AP: For a lot of solo artists this isn’t a real question, but was there a decision made in just going by your name as a solo artist, especially coming from the broadly spoken band name of Ought?
TD: Yeah, it wasn’t taken for granted. I did think about it, but once the record was finished, it felt pretty clear that that’s what should happen. I’ve played under pseudonyms before. I did that for the first six years that I was my making music.
Part of my intention behind this album was to lay myself out there a little bit, even with the album art. Having a photo of myself on the cover just worked because it is a personal document in a lot of ways. It’s an intense thing to do to attach something directly to your name. This is now “Tim Darcy’s music.” It’s not like… a flying hand. Wait, why isn’t my band named that? Don’t print that. Well, whatever. Print that. That’s fine. Flying Hand. That was not in the running. I just came up with that now.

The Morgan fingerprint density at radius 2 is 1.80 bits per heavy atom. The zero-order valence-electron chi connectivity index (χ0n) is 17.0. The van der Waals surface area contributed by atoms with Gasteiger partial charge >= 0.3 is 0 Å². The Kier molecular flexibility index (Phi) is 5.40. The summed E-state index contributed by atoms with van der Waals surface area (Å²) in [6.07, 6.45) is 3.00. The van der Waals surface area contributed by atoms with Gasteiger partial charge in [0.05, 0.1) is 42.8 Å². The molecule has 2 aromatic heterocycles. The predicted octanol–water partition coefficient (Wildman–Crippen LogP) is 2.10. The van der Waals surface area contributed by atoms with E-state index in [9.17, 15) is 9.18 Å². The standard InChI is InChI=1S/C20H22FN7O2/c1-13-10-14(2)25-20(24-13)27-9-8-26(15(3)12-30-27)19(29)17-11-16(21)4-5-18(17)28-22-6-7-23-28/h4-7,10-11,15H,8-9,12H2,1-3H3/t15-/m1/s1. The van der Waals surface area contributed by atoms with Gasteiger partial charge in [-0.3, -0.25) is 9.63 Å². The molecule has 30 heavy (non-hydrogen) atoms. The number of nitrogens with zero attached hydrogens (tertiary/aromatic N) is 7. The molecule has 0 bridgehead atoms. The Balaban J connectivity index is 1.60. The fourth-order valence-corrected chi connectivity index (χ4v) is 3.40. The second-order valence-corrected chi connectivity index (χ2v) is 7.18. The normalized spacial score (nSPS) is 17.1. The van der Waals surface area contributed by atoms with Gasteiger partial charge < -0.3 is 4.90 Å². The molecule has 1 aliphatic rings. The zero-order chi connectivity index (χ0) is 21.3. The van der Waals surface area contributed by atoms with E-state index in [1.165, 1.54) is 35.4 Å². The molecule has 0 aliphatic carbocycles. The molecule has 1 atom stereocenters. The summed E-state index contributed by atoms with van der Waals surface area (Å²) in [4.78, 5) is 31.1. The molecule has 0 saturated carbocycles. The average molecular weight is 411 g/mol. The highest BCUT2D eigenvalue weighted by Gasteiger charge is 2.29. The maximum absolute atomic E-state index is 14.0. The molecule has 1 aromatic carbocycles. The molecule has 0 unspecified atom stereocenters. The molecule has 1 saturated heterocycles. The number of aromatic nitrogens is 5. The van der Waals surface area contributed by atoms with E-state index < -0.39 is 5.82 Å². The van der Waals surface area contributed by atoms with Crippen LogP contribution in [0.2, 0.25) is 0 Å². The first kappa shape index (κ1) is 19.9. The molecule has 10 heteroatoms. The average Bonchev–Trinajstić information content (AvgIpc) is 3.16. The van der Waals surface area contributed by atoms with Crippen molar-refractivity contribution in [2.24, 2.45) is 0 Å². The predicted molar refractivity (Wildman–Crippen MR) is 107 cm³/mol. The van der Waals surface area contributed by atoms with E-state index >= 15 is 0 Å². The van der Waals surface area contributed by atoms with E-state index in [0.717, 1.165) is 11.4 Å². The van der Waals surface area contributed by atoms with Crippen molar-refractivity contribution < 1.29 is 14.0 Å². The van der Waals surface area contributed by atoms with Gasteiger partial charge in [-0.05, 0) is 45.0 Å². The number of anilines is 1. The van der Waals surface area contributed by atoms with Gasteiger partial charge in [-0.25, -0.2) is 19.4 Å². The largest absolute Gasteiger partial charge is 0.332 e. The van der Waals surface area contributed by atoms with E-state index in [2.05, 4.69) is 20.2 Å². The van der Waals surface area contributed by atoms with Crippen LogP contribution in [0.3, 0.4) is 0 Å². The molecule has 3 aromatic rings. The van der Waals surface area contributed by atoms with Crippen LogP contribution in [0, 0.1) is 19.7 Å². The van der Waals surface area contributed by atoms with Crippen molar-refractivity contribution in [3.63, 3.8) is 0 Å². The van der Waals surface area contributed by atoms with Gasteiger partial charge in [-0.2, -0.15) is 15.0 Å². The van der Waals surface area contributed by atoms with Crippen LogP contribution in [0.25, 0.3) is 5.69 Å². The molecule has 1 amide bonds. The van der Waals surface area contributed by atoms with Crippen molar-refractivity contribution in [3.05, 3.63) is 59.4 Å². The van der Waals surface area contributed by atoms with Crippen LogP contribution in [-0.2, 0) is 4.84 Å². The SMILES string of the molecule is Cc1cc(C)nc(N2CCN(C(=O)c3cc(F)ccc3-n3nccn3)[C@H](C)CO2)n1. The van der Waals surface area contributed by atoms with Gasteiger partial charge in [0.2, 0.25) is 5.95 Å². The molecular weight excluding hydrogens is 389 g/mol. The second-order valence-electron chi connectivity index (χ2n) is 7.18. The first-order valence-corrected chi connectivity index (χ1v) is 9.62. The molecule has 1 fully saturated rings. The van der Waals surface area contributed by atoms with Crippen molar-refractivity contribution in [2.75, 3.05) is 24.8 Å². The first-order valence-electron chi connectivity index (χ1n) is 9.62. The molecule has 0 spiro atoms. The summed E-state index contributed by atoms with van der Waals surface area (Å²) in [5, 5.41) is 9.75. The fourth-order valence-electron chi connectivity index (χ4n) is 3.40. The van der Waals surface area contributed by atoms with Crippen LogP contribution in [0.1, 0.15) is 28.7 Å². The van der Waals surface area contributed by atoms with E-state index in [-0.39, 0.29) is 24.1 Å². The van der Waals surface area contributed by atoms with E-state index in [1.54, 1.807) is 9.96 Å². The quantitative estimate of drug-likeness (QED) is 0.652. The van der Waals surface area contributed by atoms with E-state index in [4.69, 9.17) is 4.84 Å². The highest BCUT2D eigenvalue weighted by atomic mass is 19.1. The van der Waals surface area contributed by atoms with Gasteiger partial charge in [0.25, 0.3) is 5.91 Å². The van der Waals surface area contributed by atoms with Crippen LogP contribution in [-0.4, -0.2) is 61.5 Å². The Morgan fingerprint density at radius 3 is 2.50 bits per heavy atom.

But yeah… I think at the same time, playing under your name forces the matter a little bit. I think it forces a certain level of commitment and confidence toward what you’re doing because it’s so attached to your person, and a lot of my heroes and artists I really love just were who they genuinely were or who played under a name that became their definition.
AP: Since you call this a personal document, what’s the most personal moment on this album? Any specific lyric, song or even note?
TD: Well, the moment that’s jumping to mind right now is also in “St. Germain.” The final verse and refrain that happens there, that was a kind of nursery rhyme my mom taught me when I was a kid. She’d sing it when I’d have a scary dream or something like that. It just has a lot of resonance for me, almost like an incantation. It conveys for me that powerful feeling of ridding yourself from a personal demon.
It’s: “Covered in the violent flames / Saint Germain, I forgot you name / Covered in the violent flames / Saint Germain, I rid myself of pain.” The first line shows there’s another figure in this song that the speaker is kind of letting go of, and the second line is the feeling I’m really trying to convey.
Saturday Night is out now on Jagjaguwar.